•   An employee of a public school system organized by Indian tribal governments
•   An employee of a cooperative hospital service organization
•   A minister who works for a 501(c)(3) nonprofit organization and is self-employed, or who works for a non-501(c)(3) organization but still functions as a minister in their day-to-day professional life

An eligible employee of a qualified employer may be automatically enrolled in a 403(b) plan, though opting out is possible. Of course, participating in an employer-sponsored retirement plan is one good way to start saving for retirement.

403(b) Contributions

Contributions to a 403(b) plan are generally made only by the employer, though these contributions may include elective employee deferrals as set aside through a salary reduction agreement.

This is similar to the way it works with a 401(k)—the employee agrees to have a certain amount of their salary redirected to the retirement plan during each pay period, and it’s automatically contributed on the employee’s behalf.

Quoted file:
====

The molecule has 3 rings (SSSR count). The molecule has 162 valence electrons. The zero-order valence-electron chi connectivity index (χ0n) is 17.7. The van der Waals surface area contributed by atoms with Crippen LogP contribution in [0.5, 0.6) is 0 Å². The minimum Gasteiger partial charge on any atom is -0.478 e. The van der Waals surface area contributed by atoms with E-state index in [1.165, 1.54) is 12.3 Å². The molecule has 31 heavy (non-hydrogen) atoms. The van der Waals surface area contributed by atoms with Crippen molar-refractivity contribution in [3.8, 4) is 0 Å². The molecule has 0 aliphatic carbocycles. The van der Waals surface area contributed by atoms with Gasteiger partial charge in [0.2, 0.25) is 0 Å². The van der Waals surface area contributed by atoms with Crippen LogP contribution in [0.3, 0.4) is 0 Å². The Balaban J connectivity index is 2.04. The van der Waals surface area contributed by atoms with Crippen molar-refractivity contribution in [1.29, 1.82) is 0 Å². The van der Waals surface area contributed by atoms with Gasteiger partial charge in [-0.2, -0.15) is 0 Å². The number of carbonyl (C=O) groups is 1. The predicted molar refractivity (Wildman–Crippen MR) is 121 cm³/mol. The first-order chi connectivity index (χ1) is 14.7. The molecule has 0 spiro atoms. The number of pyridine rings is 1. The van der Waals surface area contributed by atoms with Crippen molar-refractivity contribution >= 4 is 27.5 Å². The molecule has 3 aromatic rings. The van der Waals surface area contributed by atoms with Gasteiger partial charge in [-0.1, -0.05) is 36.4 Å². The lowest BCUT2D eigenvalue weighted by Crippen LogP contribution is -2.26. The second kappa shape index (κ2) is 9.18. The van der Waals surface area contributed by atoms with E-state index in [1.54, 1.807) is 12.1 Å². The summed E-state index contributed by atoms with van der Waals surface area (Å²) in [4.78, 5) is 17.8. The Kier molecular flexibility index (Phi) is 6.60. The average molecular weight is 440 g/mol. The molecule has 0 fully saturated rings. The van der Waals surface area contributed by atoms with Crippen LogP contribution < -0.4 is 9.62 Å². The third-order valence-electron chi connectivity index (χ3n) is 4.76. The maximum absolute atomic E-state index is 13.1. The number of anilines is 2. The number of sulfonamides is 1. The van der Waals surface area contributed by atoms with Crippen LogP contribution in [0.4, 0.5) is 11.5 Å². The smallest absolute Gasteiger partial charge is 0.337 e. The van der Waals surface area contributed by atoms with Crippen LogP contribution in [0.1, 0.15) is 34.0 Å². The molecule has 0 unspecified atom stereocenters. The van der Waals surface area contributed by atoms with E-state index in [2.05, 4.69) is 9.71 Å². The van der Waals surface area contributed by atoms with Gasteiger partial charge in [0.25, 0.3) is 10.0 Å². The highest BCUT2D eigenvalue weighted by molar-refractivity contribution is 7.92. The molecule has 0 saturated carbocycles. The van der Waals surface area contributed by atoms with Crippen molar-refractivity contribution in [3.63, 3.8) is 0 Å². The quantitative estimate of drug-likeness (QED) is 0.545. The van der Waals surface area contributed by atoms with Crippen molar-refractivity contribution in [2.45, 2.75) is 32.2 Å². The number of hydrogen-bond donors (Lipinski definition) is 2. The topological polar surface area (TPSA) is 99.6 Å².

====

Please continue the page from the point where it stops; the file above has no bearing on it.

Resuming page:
However, other types of contributions are also eligible, including:

•   Nonelective contributions from your employer, such as matching or discretionary contributions
•   After-tax contributions, which can be made by an employee and reported as income in the year the funds are earned for tax purposes. These funds may or may not be designated Roth contributions, in which case separate accounting records will be needed for Roth contributions, gains, and losses

One notable difference between 403(b) plans and 401(k) plans is that profit sharing is not legal in a 403(b)—workplaces that are 403(b)-eligible aren’t working toward a profit.

And even though employer matches are technically legal, they’re not common in a 403(b), since nonprofits generally have less funding available for such bonuses and don’t want to lose their Employee Retirement Income Security Act (ERISA) tax exemption.

403(b) Plan Investments

One way 403(b) plans do diverge from other types of retirement plans, like 401(k)s and even IRAs, is the method in which the funds are invested. Whereas many other retirement plans allow account holders to invest in stocks, bonds, and ETFs, 403(b)s are commonly invested in annuity contracts, which are sold by insurance companies.